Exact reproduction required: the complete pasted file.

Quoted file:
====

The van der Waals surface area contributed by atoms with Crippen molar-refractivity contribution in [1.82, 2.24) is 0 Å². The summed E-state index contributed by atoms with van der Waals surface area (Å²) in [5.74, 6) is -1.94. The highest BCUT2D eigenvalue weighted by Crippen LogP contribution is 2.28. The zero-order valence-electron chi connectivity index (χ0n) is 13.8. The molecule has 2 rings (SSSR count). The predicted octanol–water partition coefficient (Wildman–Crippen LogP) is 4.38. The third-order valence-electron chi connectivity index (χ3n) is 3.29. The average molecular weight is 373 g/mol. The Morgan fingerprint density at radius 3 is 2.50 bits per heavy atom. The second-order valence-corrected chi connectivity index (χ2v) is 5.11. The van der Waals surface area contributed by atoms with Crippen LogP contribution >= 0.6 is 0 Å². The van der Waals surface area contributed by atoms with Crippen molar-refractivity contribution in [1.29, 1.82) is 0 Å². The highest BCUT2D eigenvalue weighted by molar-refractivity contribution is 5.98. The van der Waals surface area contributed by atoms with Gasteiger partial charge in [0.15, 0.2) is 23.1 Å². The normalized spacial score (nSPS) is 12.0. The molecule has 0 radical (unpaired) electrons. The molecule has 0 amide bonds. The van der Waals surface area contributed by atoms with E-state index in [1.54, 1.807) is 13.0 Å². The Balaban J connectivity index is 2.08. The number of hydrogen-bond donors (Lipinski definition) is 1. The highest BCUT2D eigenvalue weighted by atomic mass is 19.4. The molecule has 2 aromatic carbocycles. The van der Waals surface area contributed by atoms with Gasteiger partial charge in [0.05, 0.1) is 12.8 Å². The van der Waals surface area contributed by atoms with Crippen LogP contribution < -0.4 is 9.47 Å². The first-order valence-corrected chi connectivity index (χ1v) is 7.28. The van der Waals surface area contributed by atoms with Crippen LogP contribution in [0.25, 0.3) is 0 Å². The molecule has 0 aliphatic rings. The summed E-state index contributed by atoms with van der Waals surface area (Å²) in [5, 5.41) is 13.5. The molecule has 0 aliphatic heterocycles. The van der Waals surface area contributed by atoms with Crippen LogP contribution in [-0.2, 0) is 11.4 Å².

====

The van der Waals surface area contributed by atoms with Crippen molar-refractivity contribution in [1.82, 2.24) is 0 Å². The summed E-state index contributed by atoms with van der Waals surface area (Å²) in [5.74, 6) is -1.94. The highest BCUT2D eigenvalue weighted by Crippen LogP contribution is 2.28. The zero-order valence-electron chi connectivity index (χ0n) is 13.8. The molecule has 2 rings (SSSR count). The predicted octanol–water partition coefficient (Wildman–Crippen LogP) is 4.38. The third-order valence-electron chi connectivity index (χ3n) is 3.29. The average molecular weight is 373 g/mol. The Morgan fingerprint density at radius 3 is 2.50 bits per heavy atom. The second-order valence-corrected chi connectivity index (χ2v) is 5.11. The van der Waals surface area contributed by atoms with Crippen LogP contribution >= 0.6 is 0 Å². The van der Waals surface area contributed by atoms with Crippen molar-refractivity contribution in [1.29, 1.82) is 0 Å². The highest BCUT2D eigenvalue weighted by molar-refractivity contribution is 5.98. The van der Waals surface area contributed by atoms with Gasteiger partial charge in [0.15, 0.2) is 23.1 Å². The normalized spacial score (nSPS) is 12.0. The molecule has 0 radical (unpaired) electrons. The molecule has 0 amide bonds. The van der Waals surface area contributed by atoms with E-state index in [1.54, 1.807) is 13.0 Å². The Balaban J connectivity index is 2.08. The number of hydrogen-bond donors (Lipinski definition) is 1. The highest BCUT2D eigenvalue weighted by atomic mass is 19.4. The molecule has 2 aromatic carbocycles. The van der Waals surface area contributed by atoms with Gasteiger partial charge in [0.05, 0.1) is 12.8 Å². The van der Waals surface area contributed by atoms with Crippen LogP contribution < -0.4 is 9.47 Å². The first-order valence-corrected chi connectivity index (χ1v) is 7.28. The van der Waals surface area contributed by atoms with Crippen LogP contribution in [0.25, 0.3) is 0 Å². The molecule has 0 aliphatic rings. The summed E-state index contributed by atoms with van der Waals surface area (Å²) in [5, 5.41) is 13.5. The molecule has 0 aliphatic heterocycles. The van der Waals surface area contributed by atoms with Crippen LogP contribution in [-0.2, 0) is 11.4 Å².